A host of companies and trade associations are warning the Federal Trade Commission that its proposed revision to children’s online privacy rules will burden tech start-ups and stifle innovation.
The Association for Competitive Technology, which represents mobile app developers, claimed the revised rules would impose $250 million in compliance costs, decimating small app makers.
Microsoft said it is concerned the rules “do not provide clear, practical guidance or result in tangible benefits for children and parents.” The company warned the regulations “could have unintended consequences that would impede, rather than promote, privacy and safety online.”
Wireless carrier trade group CTIA warned that the revision could hinder the ability of children to participate in “positive and valuable Internet-based experiences.”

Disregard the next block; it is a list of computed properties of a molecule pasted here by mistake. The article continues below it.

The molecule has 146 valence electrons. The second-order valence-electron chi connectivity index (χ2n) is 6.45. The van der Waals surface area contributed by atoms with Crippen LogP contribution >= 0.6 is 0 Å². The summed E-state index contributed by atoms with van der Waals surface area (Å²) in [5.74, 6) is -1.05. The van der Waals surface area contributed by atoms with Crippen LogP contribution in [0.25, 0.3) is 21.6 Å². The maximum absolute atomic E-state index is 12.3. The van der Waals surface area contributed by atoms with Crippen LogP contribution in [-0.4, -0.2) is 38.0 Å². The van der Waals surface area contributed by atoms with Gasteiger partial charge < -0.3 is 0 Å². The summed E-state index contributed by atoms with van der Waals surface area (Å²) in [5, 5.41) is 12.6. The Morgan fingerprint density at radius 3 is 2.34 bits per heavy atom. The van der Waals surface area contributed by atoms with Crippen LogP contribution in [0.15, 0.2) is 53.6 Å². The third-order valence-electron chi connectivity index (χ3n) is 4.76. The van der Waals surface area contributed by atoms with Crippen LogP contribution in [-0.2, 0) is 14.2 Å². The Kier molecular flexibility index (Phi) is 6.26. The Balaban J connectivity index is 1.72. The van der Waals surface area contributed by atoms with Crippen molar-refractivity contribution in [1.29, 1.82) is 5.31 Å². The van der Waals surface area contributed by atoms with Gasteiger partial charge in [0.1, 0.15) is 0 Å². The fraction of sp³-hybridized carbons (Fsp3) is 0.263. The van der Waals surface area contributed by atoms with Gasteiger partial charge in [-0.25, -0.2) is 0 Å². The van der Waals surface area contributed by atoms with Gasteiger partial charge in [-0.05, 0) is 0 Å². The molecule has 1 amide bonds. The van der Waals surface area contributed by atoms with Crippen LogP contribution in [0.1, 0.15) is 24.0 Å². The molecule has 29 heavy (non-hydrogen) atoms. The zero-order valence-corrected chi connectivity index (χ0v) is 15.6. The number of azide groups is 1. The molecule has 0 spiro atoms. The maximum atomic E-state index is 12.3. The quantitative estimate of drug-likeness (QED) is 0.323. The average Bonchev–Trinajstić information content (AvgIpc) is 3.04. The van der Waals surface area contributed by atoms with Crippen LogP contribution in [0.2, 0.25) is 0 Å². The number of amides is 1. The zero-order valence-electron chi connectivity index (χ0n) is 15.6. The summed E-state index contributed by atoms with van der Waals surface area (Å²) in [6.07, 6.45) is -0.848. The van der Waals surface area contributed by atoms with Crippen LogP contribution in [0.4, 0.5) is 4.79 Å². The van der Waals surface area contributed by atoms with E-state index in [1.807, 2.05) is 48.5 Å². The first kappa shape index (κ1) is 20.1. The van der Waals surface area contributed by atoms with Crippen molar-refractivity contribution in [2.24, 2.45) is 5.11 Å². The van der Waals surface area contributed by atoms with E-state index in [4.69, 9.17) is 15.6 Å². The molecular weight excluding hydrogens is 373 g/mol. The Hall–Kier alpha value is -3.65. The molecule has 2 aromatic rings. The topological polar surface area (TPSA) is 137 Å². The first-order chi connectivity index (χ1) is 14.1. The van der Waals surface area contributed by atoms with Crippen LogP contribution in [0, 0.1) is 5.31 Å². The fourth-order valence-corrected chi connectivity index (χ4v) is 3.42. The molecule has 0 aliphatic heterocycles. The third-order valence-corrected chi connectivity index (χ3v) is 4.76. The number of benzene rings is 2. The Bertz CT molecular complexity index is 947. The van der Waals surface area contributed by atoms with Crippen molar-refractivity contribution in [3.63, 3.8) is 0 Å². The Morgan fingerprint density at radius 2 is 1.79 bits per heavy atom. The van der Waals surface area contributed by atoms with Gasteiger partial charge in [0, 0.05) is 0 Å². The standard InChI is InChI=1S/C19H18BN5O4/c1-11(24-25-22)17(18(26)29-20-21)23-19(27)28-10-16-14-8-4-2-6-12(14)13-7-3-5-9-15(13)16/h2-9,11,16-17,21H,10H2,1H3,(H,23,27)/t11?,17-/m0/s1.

The FTC is looking to update the Children’s Online Privacy Protection Act (COPPA), which restricts the ability of websites to collect information from children younger than 13.
COPPA was passed by Congress in 1998, before the rise of smartphones and mobile apps. The FTC unveiled a proposal in August that would expand the law to cover not only websites, but also games, apps, ad networks and other online plug-ins.
The proposal would also ban ads on children’s websites from installing tracking files, known as cookies, on users’ computers. Advertisers install cookies to track users’ browsing history and display targeted ads to them.
The update would allow sites that are aimed at children and adults to create a log-in page for users to reveal whether they are older than 13. Users younger than 13 would still be able to access the sites, but the sites would face restrictions on the use of the children’s information.
Comments on the proposal were due on Tuesday by midnight, and the agency is still posting the responses online.